Blazor - Server App vs. WebAssembly
Blazor - Server App vs. WebAssembly

Getting started on Blazor – Server App vs Web Assembly

In past few articles, I have been writing about minimal APIs using .NET 7. Starting from this article, we are going to work on creating a basic Blazor web application, which uses those APIs. The next section in this article elaborates more on the planned articles.

What is the plan ?

In past few articles, we have built a minimal API which has basic CRUD operations. If you have not gone through those articles yet, you can find the links of those articles below.

Starting from this article, we will start building a Blazor application, which uses those APIs. In this current article, we will just get to know about some basics about Blazor.

We can add-on functionality slowly into this application. While adding features, we will go through various concepts which are essential for web app (or API) development using .NET. Once there is enough functionality, we will create a CI/CD pipelines using Azure DevOps (or GitHub actions).

That’s a rough plan as of now. Of course, if you want me to include any aspect of application development, and it is related to .NET / Any cloud platform, you can reach out via comments. Based on comments, we can adjust the plan.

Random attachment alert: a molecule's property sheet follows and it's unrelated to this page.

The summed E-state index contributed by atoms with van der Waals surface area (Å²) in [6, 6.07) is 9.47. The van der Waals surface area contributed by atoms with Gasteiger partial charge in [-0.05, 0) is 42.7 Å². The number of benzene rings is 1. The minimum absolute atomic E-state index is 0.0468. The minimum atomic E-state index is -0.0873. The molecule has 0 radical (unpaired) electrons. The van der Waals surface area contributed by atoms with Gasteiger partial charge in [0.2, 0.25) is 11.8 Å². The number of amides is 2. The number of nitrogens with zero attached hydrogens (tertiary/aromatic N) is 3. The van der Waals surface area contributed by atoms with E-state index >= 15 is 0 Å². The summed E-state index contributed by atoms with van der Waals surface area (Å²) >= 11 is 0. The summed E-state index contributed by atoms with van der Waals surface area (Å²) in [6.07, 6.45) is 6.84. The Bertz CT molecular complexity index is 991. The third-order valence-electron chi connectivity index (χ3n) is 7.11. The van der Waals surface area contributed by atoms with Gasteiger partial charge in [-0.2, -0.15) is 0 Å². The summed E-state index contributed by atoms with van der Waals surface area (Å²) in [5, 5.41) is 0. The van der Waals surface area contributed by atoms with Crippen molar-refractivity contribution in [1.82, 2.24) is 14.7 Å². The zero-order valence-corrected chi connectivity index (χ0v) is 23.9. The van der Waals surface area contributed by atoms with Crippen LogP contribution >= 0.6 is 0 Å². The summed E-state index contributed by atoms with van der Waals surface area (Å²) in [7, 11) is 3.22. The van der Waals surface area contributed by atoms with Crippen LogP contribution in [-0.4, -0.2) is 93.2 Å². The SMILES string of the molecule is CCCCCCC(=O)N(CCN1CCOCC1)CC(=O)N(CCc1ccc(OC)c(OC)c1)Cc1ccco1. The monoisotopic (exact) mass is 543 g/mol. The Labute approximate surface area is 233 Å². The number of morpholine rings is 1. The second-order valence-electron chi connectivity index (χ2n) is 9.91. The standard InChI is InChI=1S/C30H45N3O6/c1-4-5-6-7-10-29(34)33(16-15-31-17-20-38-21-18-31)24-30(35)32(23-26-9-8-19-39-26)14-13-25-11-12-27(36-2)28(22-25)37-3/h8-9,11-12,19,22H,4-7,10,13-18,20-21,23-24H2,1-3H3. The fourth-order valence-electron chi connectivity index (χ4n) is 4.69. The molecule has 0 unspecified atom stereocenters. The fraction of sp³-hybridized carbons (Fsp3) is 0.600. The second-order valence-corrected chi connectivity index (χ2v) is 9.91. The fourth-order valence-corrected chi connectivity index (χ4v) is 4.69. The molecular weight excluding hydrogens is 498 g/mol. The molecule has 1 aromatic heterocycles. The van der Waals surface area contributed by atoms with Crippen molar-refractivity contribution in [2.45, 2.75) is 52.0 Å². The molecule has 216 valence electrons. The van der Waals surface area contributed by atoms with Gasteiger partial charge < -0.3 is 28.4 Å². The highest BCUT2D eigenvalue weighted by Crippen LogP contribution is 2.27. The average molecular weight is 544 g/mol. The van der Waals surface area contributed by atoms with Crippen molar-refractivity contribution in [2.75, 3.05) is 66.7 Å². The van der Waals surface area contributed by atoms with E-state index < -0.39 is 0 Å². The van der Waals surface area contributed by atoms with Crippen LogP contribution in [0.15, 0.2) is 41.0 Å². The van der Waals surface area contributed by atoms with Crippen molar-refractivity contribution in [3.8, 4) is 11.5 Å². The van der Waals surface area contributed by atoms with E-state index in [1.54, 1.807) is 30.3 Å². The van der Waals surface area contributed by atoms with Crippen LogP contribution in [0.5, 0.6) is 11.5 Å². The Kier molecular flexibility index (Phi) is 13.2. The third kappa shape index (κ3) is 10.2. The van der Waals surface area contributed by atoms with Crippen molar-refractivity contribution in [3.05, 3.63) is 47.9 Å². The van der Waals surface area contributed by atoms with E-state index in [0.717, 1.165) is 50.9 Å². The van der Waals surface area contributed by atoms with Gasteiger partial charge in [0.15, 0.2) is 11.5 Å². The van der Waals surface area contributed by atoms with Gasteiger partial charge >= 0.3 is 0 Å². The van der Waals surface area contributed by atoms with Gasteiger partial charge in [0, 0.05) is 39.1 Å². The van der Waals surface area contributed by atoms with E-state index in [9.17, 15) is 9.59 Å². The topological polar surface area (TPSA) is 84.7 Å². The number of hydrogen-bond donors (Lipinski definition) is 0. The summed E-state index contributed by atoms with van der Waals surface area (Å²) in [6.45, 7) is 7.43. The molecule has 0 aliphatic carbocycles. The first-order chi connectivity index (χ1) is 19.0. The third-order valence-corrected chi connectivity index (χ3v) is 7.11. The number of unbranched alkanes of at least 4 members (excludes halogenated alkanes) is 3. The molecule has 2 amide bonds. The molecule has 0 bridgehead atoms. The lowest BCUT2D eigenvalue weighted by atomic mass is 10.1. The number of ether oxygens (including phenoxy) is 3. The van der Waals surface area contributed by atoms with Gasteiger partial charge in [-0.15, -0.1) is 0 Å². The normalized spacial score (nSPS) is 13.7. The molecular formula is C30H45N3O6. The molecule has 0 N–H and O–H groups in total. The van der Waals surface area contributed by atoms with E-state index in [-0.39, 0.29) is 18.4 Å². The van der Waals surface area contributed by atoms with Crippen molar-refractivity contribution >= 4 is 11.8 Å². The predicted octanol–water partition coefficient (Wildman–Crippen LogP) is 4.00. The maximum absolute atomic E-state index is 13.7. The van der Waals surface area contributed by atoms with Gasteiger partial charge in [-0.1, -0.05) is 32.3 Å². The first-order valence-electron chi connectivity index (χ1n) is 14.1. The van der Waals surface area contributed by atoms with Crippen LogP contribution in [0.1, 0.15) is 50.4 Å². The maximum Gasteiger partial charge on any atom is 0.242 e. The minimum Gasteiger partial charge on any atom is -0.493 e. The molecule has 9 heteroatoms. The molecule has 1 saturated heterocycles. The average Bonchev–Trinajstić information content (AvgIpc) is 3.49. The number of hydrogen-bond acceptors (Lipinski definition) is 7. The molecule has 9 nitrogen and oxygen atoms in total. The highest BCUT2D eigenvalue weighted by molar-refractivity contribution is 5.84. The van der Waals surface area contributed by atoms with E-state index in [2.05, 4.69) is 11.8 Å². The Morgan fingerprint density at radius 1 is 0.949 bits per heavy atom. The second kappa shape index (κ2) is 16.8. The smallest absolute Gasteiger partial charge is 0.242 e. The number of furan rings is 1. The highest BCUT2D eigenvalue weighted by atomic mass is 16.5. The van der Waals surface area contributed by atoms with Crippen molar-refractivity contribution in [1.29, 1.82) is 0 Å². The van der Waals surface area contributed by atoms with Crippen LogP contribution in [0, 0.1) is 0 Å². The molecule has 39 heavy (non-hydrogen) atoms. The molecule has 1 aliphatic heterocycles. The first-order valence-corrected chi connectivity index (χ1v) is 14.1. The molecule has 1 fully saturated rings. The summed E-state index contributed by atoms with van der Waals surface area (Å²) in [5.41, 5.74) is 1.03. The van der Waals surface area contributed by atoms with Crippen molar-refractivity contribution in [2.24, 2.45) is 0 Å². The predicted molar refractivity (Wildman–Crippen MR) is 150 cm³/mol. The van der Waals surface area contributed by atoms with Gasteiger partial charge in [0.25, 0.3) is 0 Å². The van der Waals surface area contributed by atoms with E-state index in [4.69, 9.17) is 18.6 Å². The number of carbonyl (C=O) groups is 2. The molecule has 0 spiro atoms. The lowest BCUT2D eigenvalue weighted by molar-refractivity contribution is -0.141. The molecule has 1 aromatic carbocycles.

Also, your comments / endorsements would help me know that you are interested in these articles and that will motivate me to keep going on in that direction.

So, let’s get started.

What is Blazor ?

Blazor is a feature of ASP.NET, the popular web development framework that extends the .NET developer platform with tools and libraries for building web apps. With Blazor, you can build interactive web applications using C#, instead of JavaScript.

Since past few years, we have seen Single Page Applications using JavaScript or some JavaScript based frameworks like Angular, Vue, React, etc. Single Page Applications have been popular choice as it helps minimize the interactions between server and client.

For all JavaScript based frameworks, the needed skills are HTML, CSS and JavaScript (of course). There has always been a challenge about the compatibility of these technologies with browsers. In last few years, browsers have started working on standardization, but the issue still exists (more or less). This issue may not be very big for B2B applications, where organization can control versions of browsers. But it is very big for B2C applications.

Blazor can certainly help to reduce (if not completely remove) such issues. We can create reusable components using HTML / CSS and C#. Yes, client side code can be written in C# and that’s the special thing Blazor offers.

Let’s try to create first project !

Let’s Open Visual Studio 2022 (17.4, currently in preview). Then select option for creating new project. In this “Create a new project” wizard, search for Blazor. We can see that there a multiple project templates matching this search result. The question now is – which one is better suited for our needs ?